Ok… enter all of your funny jokes here about somebody’s crack hanging out of their pants and saying, “crack kills!” But seriously though, these cracks that we were dealing with were no joke. Was somebody about to die? Well, no! But I feel much better about the whole situation now.
Let me back up a little bit. One of my February Hopes was to seal the crack around the kitchen sink. It was where the wood of our butcher block countertops met the new farmhouse sink. Wanna see?
There was a tiny crack there and I was paranoid every time I turned the water on about water getting in there and eventually ruining my lovely countertops. So, I guess we could say that all of that worrying could have lead to a heart attack or something and I could have died. See, cracks really can kill.
This project was SO simple that I don’t know why we didn’t do it
years months weeks ago. Our only supplies were a caulk gun and a tube of silicone. We’re talking less than $10 and 10 minutes people!!
I won’t bore you with the obvious step-by-step details but here are some pics and a few tips to working with silicone. First off make sure that you have the right silicone for the project. Since we didn’t really want it to be visible, I bought clear silicone. Also, it’s very important that it is 100%, mold-free silicone and works well in areas with lots of water, like baths, kitchens, etc.
See how it says lifetime guarantee? I’m not sure I believe that. I won’t be surprised if in ten years we have to scrape this out and redo it again. That’s just seems to be how silicone works.
Anyways, you just cut it open and go to town. If you’ve never worked with caulk or silicone, you need to know that they aren’t the same. You have more time to deal with caulk before it starts to set. With silicone, not so much. You better be prepared to smooth it out, clean it up, and all in a hurry.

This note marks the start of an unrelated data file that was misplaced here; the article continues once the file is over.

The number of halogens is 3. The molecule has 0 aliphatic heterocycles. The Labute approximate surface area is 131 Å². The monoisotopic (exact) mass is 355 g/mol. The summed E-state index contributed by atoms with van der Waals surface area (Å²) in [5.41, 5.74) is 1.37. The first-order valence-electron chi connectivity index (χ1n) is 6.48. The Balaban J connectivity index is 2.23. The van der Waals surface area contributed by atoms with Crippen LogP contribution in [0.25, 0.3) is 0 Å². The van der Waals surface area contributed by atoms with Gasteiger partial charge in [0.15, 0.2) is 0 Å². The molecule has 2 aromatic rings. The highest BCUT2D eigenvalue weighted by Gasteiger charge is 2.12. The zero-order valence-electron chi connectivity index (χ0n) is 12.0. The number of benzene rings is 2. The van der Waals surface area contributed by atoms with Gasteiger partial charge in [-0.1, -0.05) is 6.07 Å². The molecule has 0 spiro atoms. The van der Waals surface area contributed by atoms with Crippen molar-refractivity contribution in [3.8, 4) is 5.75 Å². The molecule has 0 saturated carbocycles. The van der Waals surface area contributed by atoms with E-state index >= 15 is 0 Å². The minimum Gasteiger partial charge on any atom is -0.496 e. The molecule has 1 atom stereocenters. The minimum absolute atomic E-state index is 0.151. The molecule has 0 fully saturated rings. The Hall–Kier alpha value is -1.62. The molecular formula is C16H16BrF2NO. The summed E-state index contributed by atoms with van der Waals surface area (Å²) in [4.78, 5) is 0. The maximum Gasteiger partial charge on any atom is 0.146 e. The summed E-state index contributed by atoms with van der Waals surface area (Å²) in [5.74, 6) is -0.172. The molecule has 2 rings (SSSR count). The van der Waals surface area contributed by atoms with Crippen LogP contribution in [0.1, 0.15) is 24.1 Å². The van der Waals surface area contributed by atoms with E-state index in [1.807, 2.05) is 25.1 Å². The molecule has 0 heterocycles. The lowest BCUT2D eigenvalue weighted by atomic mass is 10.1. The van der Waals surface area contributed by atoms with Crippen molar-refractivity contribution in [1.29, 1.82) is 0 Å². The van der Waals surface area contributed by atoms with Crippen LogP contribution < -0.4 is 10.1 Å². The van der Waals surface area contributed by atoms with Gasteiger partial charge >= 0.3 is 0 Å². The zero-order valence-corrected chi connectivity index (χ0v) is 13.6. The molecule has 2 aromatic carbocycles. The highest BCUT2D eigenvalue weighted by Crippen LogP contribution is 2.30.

Since time was of the essence, I just took this picture for show. Basically we did a little bit at a time. J.C. would inject the silicone and I was the cleanup crew. I followed behind him with wet paper towels and knocked the bead of silicone down and into the cracks.
Since it was clear, it was hard to see whether or not it was all off of my pretty sink. He had the smart idea to shine a flashlight on the sink and that clear silicone lit up like the 4th of July. I could see where it needed to be wiped down some more and went to town. Like I said, this stuff dries pretty fast so don’t get ahead of yourself by squirting too much out before you have time to clean it up.
As soon as we were done filling the cracks, he asked if I wanted to fix these eyesores while we were at it…
Uhm… what kind of question is that? Of course I want to fix those huge cracks on either side of the sink. See, when we had the opening cut to slide the sink in, it needed to be a little bit of wiggle room. Well, that left a crack on each side of the sink between the sink and the cabinets. And lemme tell ya folks… it wasn’t pretty. So, we busted out the white caulk and sealed those cracks as well.
We used white caulk instead of clear silicone because caulk is easier to work with and meant to go on wood and the white because well… the sink is white and the cabinets are white so white just made a whole lotta sense. And did I mention that caulk is so much easier to work with and much more forgiving? Want to see what those cracks look like now?
Yep, those cracks are gone. Sayonara puppies. Now I just need to figure out what to do with those cracks around the dishwasher and also need to paint that little piece of wood running across the top of the dishwasher. How about I’ll put it on my to-do list. It’s only got like a million other things on it so what the heck?!
I’m so glad that we got those two little projects done and off of the list. Now I don’t break out in a sweat every time I turn the water on. Do you have any little projects like this that you should have done years or months or weeks ago because they are so stinking easy that it just ain’t right? Go ahead and just do them. You’ll feel so much better when it’s done. And remember, cracks can kill…